- Quarterly Bulletin 2014 Q1 (Bank of England)
In reality, neither are reserves a binding constraint on lending, nor does the central bank fix the amount of reserves that are available. As with the relationship between deposits and loans, the relationship between reserves and loans typically operates in the reverse way to that described in some economics textbooks.
So, in reality, the theory of the money multiplier operates in the reverse way to that normally described.
Importantly, the reserves created in the banking sector (Figure 3, third row) do not play a central role. This is because, as explained earlier, banks cannot directly lend out reserves. Reserves are an IOU from the central bank to commercial banks. Those banks can use them to make payments to each other, but they cannot ‘lend’ them on to consumers in the economy, who do not hold reserves accounts. …
Moreover, the new reserves are not mechanically multiplied up into new loans and new deposits as predicted by the money multiplier theory. QE boosts broad money without directly leading to, or requiring, an increase in lending. While the first leg of the money multiplier theory does hold during QE — the monetary stance mechanically determines the quantity of reserves — the newly created reserves do not, by themselves, meaningfully change the incentives for the banks to create new broad money by lending.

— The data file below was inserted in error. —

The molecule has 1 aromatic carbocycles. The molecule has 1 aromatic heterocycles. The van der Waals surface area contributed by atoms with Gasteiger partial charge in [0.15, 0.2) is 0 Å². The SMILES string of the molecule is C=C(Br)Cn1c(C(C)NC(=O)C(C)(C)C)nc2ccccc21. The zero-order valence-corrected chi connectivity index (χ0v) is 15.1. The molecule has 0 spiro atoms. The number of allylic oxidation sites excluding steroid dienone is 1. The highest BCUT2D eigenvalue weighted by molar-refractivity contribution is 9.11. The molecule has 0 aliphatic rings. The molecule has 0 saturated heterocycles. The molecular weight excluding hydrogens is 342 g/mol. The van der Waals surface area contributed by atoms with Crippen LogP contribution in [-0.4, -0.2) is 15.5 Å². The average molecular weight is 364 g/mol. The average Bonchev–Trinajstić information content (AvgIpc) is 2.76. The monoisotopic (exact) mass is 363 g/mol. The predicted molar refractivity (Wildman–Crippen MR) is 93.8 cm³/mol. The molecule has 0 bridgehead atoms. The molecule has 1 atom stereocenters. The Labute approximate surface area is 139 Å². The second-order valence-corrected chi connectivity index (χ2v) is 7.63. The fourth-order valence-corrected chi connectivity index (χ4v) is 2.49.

… QE works by circumventing the banking sector, aiming to increase private sector spending directly.
What this means is that the real limit on the amount of money in circulation is not how much the central bank is willing to lend, but how much government, firms, and ordinary citizens, are willing to borrow. Government spending is the main driver in all this (and the paper does admit, if you read it carefully, that the central bank does fund the government after all). So there's no question of public spending "crowding out" private investment. It's exactly the opposite.